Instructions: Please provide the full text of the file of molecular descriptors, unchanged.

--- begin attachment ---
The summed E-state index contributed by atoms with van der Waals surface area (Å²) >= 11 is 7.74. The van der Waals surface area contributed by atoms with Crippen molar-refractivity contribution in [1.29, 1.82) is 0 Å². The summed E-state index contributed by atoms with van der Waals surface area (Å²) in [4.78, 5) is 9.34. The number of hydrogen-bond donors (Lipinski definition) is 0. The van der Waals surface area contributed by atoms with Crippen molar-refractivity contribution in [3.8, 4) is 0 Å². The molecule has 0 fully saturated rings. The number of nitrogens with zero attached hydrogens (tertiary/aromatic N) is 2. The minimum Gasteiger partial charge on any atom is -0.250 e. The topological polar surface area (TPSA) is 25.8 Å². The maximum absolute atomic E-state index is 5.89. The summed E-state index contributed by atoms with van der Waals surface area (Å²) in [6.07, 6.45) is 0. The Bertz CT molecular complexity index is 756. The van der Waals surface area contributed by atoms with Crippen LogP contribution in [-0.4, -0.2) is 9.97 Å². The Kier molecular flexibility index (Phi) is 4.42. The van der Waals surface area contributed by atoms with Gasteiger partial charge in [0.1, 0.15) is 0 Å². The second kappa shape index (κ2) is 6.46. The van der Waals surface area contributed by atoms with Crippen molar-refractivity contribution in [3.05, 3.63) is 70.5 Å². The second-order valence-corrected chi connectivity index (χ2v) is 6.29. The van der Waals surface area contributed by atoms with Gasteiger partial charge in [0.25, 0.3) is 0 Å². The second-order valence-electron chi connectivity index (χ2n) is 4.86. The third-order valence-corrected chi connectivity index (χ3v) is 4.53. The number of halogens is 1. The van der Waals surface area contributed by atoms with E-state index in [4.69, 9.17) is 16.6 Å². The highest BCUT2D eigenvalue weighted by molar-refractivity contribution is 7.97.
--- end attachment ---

The summed E-state index contributed by atoms with van der Waals surface area (Å²) >= 11 is 7.74. The van der Waals surface area contributed by atoms with Crippen molar-refractivity contribution in [1.29, 1.82) is 0 Å². The summed E-state index contributed by atoms with van der Waals surface area (Å²) in [4.78, 5) is 9.34. The number of hydrogen-bond donors (Lipinski definition) is 0. The van der Waals surface area contributed by atoms with Crippen molar-refractivity contribution in [3.8, 4) is 0 Å². The molecule has 0 fully saturated rings. The number of nitrogens with zero attached hydrogens (tertiary/aromatic N) is 2. The minimum Gasteiger partial charge on any atom is -0.250 e. The topological polar surface area (TPSA) is 25.8 Å². The maximum absolute atomic E-state index is 5.89. The summed E-state index contributed by atoms with van der Waals surface area (Å²) in [6.07, 6.45) is 0. The Bertz CT molecular complexity index is 756. The van der Waals surface area contributed by atoms with Crippen LogP contribution in [-0.4, -0.2) is 9.97 Å². The Kier molecular flexibility index (Phi) is 4.42. The van der Waals surface area contributed by atoms with Gasteiger partial charge in [0.1, 0.15) is 0 Å². The second kappa shape index (κ2) is 6.46. The van der Waals surface area contributed by atoms with Crippen molar-refractivity contribution in [3.05, 3.63) is 70.5 Å². The second-order valence-corrected chi connectivity index (χ2v) is 6.29. The van der Waals surface area contributed by atoms with Gasteiger partial charge in [0.25, 0.3) is 0 Å². The second-order valence-electron chi connectivity index (χ2n) is 4.86. The third-order valence-corrected chi connectivity index (χ3v) is 4.53. The number of halogens is 1. The van der Waals surface area contributed by atoms with E-state index in [4.69, 9.17) is 16.6 Å². The highest BCUT2D eigenvalue weighted by molar-refractivity contribution is 7.97.